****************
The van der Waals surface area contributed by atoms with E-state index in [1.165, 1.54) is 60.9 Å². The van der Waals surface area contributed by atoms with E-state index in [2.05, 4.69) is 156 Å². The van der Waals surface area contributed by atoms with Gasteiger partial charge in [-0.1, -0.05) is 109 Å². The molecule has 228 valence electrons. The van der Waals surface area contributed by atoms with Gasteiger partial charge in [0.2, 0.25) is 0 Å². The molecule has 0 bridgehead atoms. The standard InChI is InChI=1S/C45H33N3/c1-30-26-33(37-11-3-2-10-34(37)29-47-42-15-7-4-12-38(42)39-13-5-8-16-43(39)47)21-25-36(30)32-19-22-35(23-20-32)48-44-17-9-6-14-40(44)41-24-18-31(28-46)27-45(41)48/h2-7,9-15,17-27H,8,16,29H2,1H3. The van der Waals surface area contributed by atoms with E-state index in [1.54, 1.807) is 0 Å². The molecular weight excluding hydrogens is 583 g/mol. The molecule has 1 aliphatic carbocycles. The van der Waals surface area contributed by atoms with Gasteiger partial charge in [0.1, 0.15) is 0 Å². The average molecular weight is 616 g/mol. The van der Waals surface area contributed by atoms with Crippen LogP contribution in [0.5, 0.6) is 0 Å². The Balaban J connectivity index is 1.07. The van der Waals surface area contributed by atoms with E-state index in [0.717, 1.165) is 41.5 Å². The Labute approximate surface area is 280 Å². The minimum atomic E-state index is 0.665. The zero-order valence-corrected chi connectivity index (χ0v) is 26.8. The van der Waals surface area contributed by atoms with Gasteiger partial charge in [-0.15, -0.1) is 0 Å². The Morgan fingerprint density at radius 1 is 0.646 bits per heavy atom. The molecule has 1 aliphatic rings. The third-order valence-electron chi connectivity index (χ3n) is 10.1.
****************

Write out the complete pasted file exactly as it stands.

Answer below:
The van der Waals surface area contributed by atoms with E-state index in [1.165, 1.54) is 60.9 Å². The van der Waals surface area contributed by atoms with E-state index in [2.05, 4.69) is 156 Å². The van der Waals surface area contributed by atoms with Gasteiger partial charge in [-0.1, -0.05) is 109 Å². The molecule has 228 valence electrons. The van der Waals surface area contributed by atoms with Gasteiger partial charge in [0.2, 0.25) is 0 Å². The molecule has 0 bridgehead atoms. The standard InChI is InChI=1S/C45H33N3/c1-30-26-33(37-11-3-2-10-34(37)29-47-42-15-7-4-12-38(42)39-13-5-8-16-43(39)47)21-25-36(30)32-19-22-35(23-20-32)48-44-17-9-6-14-40(44)41-24-18-31(28-46)27-45(41)48/h2-7,9-15,17-27H,8,16,29H2,1H3. The van der Waals surface area contributed by atoms with E-state index in [1.54, 1.807) is 0 Å². The molecular weight excluding hydrogens is 583 g/mol. The molecule has 1 aliphatic carbocycles. The van der Waals surface area contributed by atoms with Gasteiger partial charge in [0.1, 0.15) is 0 Å². The average molecular weight is 616 g/mol. The van der Waals surface area contributed by atoms with Crippen LogP contribution in [0.5, 0.6) is 0 Å². The Balaban J connectivity index is 1.07. The van der Waals surface area contributed by atoms with E-state index in [0.717, 1.165) is 41.5 Å². The Labute approximate surface area is 280 Å². The minimum atomic E-state index is 0.665. The zero-order valence-corrected chi connectivity index (χ0v) is 26.8. The van der Waals surface area contributed by atoms with Gasteiger partial charge in [-0.15, -0.1) is 0 Å². The Morgan fingerprint density at radius 1 is 0.646 bits per heavy atom. The molecule has 1 aliphatic rings. The third-order valence-electron chi connectivity index (χ3n) is 10.1.